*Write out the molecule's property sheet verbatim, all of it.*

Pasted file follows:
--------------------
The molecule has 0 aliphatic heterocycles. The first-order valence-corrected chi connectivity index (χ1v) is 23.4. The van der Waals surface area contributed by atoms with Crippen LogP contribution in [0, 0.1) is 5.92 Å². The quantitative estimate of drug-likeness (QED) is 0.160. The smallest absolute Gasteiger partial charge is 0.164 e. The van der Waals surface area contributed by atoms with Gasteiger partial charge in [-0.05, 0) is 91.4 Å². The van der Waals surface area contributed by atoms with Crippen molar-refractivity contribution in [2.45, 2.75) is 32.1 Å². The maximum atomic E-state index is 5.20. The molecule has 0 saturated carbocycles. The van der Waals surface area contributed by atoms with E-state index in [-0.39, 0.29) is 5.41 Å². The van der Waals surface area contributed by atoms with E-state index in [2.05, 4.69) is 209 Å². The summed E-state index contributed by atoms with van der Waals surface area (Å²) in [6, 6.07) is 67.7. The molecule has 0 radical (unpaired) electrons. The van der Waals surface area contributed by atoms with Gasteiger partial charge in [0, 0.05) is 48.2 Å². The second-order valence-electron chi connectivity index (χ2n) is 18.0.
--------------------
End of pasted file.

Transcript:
The molecule has 0 aliphatic heterocycles. The first-order valence-corrected chi connectivity index (χ1v) is 23.4. The van der Waals surface area contributed by atoms with Crippen LogP contribution in [0, 0.1) is 5.92 Å². The quantitative estimate of drug-likeness (QED) is 0.160. The smallest absolute Gasteiger partial charge is 0.164 e. The van der Waals surface area contributed by atoms with Gasteiger partial charge in [-0.05, 0) is 91.4 Å². The van der Waals surface area contributed by atoms with Crippen molar-refractivity contribution in [2.45, 2.75) is 32.1 Å². The maximum atomic E-state index is 5.20. The molecule has 0 saturated carbocycles. The van der Waals surface area contributed by atoms with E-state index in [-0.39, 0.29) is 5.41 Å². The van der Waals surface area contributed by atoms with E-state index in [2.05, 4.69) is 209 Å². The summed E-state index contributed by atoms with van der Waals surface area (Å²) in [6, 6.07) is 67.7. The molecule has 0 radical (unpaired) electrons. The van der Waals surface area contributed by atoms with Gasteiger partial charge in [0, 0.05) is 48.2 Å². The second-order valence-electron chi connectivity index (χ2n) is 18.0.